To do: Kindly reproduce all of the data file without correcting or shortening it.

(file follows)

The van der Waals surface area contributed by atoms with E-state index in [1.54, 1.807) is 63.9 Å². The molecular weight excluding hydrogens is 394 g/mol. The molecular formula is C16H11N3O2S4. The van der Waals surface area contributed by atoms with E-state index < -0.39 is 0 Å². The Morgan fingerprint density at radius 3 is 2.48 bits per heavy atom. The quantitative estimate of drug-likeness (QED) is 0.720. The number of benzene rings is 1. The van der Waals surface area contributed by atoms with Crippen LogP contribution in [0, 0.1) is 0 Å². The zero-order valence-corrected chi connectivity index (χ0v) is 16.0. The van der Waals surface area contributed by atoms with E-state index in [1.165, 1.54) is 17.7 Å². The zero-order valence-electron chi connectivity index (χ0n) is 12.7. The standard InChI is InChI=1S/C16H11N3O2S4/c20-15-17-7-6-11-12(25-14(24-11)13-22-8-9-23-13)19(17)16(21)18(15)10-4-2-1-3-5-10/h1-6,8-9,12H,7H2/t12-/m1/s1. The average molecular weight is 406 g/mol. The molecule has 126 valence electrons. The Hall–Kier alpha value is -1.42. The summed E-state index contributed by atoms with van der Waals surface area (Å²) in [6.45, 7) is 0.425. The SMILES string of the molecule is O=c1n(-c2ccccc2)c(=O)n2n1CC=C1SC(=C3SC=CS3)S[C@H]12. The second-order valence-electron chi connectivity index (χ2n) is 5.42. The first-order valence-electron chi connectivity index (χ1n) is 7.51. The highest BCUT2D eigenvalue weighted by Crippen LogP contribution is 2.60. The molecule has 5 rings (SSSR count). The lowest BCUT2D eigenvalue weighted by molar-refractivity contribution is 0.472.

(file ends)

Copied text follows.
The van der Waals surface area contributed by atoms with E-state index in [1.54, 1.807) is 63.9 Å². The molecular weight excluding hydrogens is 394 g/mol. The molecular formula is C16H11N3O2S4. The van der Waals surface area contributed by atoms with E-state index < -0.39 is 0 Å². The Morgan fingerprint density at radius 3 is 2.48 bits per heavy atom. The quantitative estimate of drug-likeness (QED) is 0.720. The number of benzene rings is 1. The van der Waals surface area contributed by atoms with Crippen LogP contribution in [0, 0.1) is 0 Å². The zero-order valence-corrected chi connectivity index (χ0v) is 16.0. The van der Waals surface area contributed by atoms with E-state index in [1.165, 1.54) is 17.7 Å². The zero-order valence-electron chi connectivity index (χ0n) is 12.7. The standard InChI is InChI=1S/C16H11N3O2S4/c20-15-17-7-6-11-12(25-14(24-11)13-22-8-9-23-13)19(17)16(21)18(15)10-4-2-1-3-5-10/h1-6,8-9,12H,7H2/t12-/m1/s1. The average molecular weight is 406 g/mol. The molecule has 126 valence electrons. The Hall–Kier alpha value is -1.42. The summed E-state index contributed by atoms with van der Waals surface area (Å²) in [6.45, 7) is 0.425. The SMILES string of the molecule is O=c1n(-c2ccccc2)c(=O)n2n1CC=C1SC(=C3SC=CS3)S[C@H]12. The second-order valence-electron chi connectivity index (χ2n) is 5.42. The first-order valence-electron chi connectivity index (χ1n) is 7.51. The highest BCUT2D eigenvalue weighted by Crippen LogP contribution is 2.60. The molecule has 5 rings (SSSR count). The lowest BCUT2D eigenvalue weighted by molar-refractivity contribution is 0.472.